Your income is the financial foundation of your life. Individual Disability Income (DI) insurance protects your foundation if the unexpected happens. It provides monthly benefits “like a paycheck” if you become too sick or hurt to work. Learn how it can help protect your current and future earnings—and see the true value of having this protection now.
Cover your most valuable asset, your income
You already insure your car and home. But your income is the asset you rely on most—so it only makes sense to protect it, too. Take a look at how a lifetime of income compares to the typical value of a home or car:
Either way, being out of work due to a disability can have serious financial consequences. Two things typically happen:
- Your income decreases or stops.
- Your expenses increase.
The last thing you want is to have to dip into savings or stop saving for retirement. With DI insurance, it’s unlikely you’ll need to do either because you’ll receive monthly benefits “like a paycheck” to help pay your bills until you’re able to return to work.
Protection for your future earnings
Have you thought about how much your income could add up to over your lifetime? Consider this: A 35-year-old IT professional who's now earning $75,000 could expect to earn about $5 million by age 65. And a 35-year-old physician or dentist who currently earns $200,000 could earn over $13 million by age 65!
When you realize the potential value of your future income earnings, protecting that with a Disability Income (DI) insurance policy is a smart decision.
And it’s affordable. The cost of a DI policy is usually around 1 – 3% of your annual income. That’s less than some of us pay for a daily cup of premium coffee or monthly smartphone bill. The younger you are when you purchase a policy, the lower your premium tends to be.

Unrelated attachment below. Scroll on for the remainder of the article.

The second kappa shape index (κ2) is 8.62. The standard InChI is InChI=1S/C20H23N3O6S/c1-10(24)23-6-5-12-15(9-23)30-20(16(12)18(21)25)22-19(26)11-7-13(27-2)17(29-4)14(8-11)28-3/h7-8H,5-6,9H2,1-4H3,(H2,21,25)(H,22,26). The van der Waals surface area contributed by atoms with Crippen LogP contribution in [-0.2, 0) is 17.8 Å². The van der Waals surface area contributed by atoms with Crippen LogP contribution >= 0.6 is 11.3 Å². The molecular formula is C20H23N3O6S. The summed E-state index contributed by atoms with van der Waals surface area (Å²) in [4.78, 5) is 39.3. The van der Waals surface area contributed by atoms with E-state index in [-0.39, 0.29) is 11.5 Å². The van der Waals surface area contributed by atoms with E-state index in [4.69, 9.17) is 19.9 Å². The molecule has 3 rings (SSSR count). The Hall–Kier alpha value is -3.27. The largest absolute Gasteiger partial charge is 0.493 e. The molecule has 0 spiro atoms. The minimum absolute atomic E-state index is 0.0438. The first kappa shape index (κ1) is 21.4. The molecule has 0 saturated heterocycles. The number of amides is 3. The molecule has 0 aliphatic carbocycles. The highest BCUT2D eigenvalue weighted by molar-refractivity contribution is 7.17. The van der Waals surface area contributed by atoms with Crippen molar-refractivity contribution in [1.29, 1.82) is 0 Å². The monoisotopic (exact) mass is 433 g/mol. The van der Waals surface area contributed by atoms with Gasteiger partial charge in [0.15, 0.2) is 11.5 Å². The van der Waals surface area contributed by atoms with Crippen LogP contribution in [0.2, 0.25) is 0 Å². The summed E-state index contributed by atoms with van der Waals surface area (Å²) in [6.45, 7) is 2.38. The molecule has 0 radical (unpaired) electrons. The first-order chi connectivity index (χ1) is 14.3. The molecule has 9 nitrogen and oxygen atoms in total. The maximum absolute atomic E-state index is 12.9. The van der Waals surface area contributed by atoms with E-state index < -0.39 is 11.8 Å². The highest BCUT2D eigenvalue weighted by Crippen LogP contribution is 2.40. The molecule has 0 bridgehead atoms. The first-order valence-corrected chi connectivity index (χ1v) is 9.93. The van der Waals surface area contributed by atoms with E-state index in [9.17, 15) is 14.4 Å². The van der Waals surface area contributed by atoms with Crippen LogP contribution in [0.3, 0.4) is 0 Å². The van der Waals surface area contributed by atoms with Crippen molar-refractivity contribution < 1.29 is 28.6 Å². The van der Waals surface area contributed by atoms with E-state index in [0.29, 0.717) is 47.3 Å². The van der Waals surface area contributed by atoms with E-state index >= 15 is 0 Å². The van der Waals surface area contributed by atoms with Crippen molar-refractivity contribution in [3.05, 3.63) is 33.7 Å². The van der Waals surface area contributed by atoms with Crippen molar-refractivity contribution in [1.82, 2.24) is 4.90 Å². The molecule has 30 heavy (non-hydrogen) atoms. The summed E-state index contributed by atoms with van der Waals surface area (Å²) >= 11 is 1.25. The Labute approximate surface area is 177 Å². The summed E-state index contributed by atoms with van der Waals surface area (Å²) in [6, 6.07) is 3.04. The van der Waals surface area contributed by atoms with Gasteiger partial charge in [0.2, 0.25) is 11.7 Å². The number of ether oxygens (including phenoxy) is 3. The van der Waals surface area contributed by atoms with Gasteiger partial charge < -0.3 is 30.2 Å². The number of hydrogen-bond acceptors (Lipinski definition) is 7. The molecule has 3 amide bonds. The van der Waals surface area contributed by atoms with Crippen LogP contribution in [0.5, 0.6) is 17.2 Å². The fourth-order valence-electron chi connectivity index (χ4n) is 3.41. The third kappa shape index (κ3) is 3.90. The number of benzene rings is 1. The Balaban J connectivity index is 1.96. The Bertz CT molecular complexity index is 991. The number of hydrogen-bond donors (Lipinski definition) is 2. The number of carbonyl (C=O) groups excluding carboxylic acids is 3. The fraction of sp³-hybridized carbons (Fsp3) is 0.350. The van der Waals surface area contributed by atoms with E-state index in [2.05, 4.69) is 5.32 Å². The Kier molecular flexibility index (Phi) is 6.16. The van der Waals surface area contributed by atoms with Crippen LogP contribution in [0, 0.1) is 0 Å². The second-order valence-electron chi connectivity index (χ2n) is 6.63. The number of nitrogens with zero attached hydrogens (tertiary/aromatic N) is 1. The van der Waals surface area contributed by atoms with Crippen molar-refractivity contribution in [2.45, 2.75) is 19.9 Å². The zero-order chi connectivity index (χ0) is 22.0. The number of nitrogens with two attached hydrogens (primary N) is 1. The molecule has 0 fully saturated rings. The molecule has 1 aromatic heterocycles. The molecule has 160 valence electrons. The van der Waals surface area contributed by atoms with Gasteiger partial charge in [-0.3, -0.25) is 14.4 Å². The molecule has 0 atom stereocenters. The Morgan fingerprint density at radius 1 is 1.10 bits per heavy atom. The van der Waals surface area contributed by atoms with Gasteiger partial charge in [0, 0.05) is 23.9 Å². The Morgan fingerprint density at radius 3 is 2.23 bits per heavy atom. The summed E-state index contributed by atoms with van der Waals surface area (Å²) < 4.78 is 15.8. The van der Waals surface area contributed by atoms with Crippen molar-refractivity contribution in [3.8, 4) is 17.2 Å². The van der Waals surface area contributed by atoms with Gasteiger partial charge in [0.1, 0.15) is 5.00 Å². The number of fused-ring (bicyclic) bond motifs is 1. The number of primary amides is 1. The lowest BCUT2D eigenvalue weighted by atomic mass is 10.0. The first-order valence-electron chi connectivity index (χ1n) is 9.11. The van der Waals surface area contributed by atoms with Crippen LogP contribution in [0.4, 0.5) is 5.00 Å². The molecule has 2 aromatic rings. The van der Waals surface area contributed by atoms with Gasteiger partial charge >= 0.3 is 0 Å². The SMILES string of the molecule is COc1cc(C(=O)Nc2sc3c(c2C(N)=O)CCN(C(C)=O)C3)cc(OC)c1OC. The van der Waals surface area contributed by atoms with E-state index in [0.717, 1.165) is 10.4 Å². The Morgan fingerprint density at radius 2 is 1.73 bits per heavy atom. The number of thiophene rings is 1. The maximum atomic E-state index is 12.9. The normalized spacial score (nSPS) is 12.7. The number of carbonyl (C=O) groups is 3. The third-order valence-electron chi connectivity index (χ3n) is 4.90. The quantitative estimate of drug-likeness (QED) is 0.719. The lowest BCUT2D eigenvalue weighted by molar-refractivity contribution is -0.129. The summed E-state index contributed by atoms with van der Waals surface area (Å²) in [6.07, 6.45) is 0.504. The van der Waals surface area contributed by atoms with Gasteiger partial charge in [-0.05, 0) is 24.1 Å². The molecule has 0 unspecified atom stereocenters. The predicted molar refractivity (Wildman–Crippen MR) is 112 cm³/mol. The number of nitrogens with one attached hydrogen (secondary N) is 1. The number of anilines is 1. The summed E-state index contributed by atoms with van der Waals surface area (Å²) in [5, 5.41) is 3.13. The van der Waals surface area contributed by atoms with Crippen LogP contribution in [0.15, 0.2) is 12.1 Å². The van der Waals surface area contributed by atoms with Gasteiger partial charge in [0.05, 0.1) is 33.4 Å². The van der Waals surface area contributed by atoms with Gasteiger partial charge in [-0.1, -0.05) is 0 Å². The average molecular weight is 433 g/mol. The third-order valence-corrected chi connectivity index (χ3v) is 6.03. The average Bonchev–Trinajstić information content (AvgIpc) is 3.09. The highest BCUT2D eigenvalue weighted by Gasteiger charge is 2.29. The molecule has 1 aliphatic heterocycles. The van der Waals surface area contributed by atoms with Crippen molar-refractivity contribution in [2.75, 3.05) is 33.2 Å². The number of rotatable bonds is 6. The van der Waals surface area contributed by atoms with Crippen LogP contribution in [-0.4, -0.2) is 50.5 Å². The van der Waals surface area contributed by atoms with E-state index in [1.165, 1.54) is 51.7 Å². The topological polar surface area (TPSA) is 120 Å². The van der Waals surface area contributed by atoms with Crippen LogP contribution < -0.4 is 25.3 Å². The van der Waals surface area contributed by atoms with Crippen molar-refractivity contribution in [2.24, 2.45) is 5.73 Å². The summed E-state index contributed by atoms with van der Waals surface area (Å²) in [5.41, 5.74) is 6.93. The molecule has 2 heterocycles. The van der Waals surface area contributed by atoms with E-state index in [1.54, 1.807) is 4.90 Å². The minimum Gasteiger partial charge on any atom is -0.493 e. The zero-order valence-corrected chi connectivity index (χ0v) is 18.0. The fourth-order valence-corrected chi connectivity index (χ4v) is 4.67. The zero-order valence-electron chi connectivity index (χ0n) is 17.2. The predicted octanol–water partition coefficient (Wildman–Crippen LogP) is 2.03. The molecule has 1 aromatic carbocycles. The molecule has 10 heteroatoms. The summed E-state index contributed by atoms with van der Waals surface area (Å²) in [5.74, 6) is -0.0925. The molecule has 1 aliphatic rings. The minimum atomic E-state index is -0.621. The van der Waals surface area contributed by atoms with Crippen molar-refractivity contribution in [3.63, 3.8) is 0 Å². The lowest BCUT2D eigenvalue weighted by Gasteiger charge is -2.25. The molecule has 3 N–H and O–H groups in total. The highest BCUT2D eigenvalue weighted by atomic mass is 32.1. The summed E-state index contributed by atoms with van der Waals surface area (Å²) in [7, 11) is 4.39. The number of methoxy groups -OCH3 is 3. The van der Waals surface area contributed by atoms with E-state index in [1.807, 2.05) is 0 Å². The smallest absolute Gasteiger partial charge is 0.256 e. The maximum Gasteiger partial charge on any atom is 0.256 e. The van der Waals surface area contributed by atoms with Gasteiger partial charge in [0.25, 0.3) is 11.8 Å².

Another benefit? In addition to providing coverage that’s flexible and customizable to your specific needs and budget, this individual DI policy stays with you, even if you change jobs or careers.
The time to purchase this protection is when you’re healthy and working—and it’s easy to do. You can trade “It won’t happen to me” for “I’m ready for whatever life brings” by adding disability insurance to your financial checklist.
Next Steps: Disability income insurance also has limitations and exclusions. For specific costs and complete details of coverage, contact your WFGInsuranceQuotes.com representative for details.
1 Average new car price, Kelley Blue Book, December 2017.
2 U.S. Existing Single-Family Home Sales Price, YCharts, https://ycharts.com/indicators/sales_price_of_existing_homes. As seen on 06/2018.
3 Projected cumulative income of a 35-year-old earning $6,250/month ($75,000 annually), assuming a 5% annual increase to age 65.
4 Calculated with data from the “Annual Statistical Report on the Social Security Disability Insurance Program, 2017.” U.S. Social Security Administration, Office of Retirement and Disability Policy, Office of Research, Evaluation, and Statistics, December 2018.
5 Projected cumulative income of a 35-year-old earning $16,666/month ($200,000 annually), assuming a 5% annual increase to age 65.
6 Disability income insurance calculations are based on a variety of factors.